The ghost of Daphne du Maurier was probably consulted during the writing of Goodman’s latest romantic suspenser (The Drowning Tree, 2004, etc.).
It’s a tale assembled and narrated by novelist Ellis Brooks, who’s among the artists invited to the upstate New York Bosco estate, a “sacred wood” of sorts complete with luxuriant gardens, hidden grottos, complex waterworks—and a history of parental grief connected to “the Blackwell Affair,” which Ellen is researching. The story dates from 1893, when Aurora, wife of wealthy timber merchant Milo Latham, hired medium Corinth Blackwell to contact the spirits of her three children (victims of a diphtheria epidemic)—only to suffer the kidnapping of her sole surviving child Alice, presumably by the resourceful psychic and her con-man partner and lover. Ellis, herself the daughter of a flower-empowered Wiccan mystic, becomes uncomfortably attuned to the (doubtless vengeful) spirit of the place, and Goodman thus juxtaposes the tale of the Lathams’ miseries with Ellis’s absorption of their past and relations with her fellow guest artists. These latter include pot-smoking celebrity novelist Nat Loomis, flinty biographer-critic Bethesda Graham, sensitive hunk landscape architect David Fox and distracted poet Zalman Bronsky, whose gnomic sonnets-in-progress hold increasingly ominous clues to the details of the Blackwell affair. A suicidal Indian maiden, several monogrammed teacups and a pair of disastrous séances figure prominently in the heavily furnished and dauntingly complex plot—which Goodman handles with considerable skill. But there are just too many signs and portents, perturbed spirits, guilty secrets and variously illicit relations for even the most moonstruck reader to sort through.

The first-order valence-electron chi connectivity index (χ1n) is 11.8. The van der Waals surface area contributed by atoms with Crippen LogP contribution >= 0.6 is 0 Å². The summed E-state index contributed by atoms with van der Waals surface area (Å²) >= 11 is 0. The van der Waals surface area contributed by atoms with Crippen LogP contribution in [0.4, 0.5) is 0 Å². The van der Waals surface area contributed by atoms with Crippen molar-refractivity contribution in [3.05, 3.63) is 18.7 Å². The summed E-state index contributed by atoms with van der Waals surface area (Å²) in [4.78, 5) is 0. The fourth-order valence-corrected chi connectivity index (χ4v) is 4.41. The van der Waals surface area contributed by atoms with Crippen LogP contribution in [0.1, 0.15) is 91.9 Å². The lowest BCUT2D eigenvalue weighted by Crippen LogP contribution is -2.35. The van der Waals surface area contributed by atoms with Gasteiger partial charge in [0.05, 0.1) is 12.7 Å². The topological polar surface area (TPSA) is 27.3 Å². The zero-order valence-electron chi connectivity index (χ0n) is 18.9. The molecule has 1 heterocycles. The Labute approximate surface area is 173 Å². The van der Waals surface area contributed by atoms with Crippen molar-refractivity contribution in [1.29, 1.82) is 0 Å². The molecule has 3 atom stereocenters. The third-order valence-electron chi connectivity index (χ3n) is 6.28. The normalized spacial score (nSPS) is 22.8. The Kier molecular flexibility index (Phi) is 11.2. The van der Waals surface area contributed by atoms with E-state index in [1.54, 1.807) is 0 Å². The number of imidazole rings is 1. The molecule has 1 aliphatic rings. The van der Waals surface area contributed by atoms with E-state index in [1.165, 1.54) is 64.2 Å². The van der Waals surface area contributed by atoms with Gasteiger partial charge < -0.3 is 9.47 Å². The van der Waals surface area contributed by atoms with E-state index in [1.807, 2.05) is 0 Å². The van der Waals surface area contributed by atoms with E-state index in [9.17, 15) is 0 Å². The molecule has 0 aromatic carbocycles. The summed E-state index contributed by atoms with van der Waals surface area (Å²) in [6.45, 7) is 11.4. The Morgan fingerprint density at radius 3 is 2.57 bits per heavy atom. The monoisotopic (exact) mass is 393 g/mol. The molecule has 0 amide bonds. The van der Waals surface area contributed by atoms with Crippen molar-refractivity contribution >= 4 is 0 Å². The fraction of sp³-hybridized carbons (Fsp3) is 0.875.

More of the same from Goodman: not half bad, not all that good.